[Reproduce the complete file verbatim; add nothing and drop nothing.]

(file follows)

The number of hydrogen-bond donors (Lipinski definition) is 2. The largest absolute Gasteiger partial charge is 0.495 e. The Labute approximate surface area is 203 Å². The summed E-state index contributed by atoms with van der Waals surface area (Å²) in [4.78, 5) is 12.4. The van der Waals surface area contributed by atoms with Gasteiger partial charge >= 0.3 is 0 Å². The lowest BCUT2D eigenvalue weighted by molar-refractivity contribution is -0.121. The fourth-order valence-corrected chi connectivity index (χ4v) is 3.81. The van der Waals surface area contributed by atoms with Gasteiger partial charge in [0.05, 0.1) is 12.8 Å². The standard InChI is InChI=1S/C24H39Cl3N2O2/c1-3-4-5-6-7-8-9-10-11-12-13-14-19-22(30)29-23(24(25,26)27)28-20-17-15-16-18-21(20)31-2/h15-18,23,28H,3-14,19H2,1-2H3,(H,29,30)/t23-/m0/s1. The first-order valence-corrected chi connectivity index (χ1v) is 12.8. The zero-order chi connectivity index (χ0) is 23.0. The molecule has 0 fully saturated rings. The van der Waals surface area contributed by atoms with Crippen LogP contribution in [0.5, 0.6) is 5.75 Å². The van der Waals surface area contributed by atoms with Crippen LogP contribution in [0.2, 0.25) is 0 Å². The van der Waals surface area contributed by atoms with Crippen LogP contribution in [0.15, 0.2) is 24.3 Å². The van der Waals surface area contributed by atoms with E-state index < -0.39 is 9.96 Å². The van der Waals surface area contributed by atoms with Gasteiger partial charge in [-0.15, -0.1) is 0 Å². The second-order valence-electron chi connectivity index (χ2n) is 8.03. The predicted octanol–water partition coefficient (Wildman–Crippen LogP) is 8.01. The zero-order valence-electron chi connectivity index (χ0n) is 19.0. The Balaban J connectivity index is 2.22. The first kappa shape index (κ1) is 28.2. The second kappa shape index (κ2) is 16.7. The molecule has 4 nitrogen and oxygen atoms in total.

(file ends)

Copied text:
The number of hydrogen-bond donors (Lipinski definition) is 2. The largest absolute Gasteiger partial charge is 0.495 e. The Labute approximate surface area is 203 Å². The summed E-state index contributed by atoms with van der Waals surface area (Å²) in [4.78, 5) is 12.4. The van der Waals surface area contributed by atoms with Gasteiger partial charge >= 0.3 is 0 Å². The lowest BCUT2D eigenvalue weighted by molar-refractivity contribution is -0.121. The fourth-order valence-corrected chi connectivity index (χ4v) is 3.81. The van der Waals surface area contributed by atoms with Gasteiger partial charge in [0.05, 0.1) is 12.8 Å². The standard InChI is InChI=1S/C24H39Cl3N2O2/c1-3-4-5-6-7-8-9-10-11-12-13-14-19-22(30)29-23(24(25,26)27)28-20-17-15-16-18-21(20)31-2/h15-18,23,28H,3-14,19H2,1-2H3,(H,29,30)/t23-/m0/s1. The first-order valence-corrected chi connectivity index (χ1v) is 12.8. The zero-order chi connectivity index (χ0) is 23.0. The molecule has 0 fully saturated rings. The van der Waals surface area contributed by atoms with Crippen LogP contribution in [0.5, 0.6) is 5.75 Å². The van der Waals surface area contributed by atoms with Crippen LogP contribution in [0.2, 0.25) is 0 Å². The van der Waals surface area contributed by atoms with Crippen LogP contribution in [0.15, 0.2) is 24.3 Å². The van der Waals surface area contributed by atoms with E-state index < -0.39 is 9.96 Å². The van der Waals surface area contributed by atoms with Gasteiger partial charge in [-0.15, -0.1) is 0 Å². The second-order valence-electron chi connectivity index (χ2n) is 8.03. The predicted octanol–water partition coefficient (Wildman–Crippen LogP) is 8.01. The zero-order valence-electron chi connectivity index (χ0n) is 19.0. The Balaban J connectivity index is 2.22. The first kappa shape index (κ1) is 28.2. The second kappa shape index (κ2) is 16.7. The molecule has 4 nitrogen and oxygen atoms in total.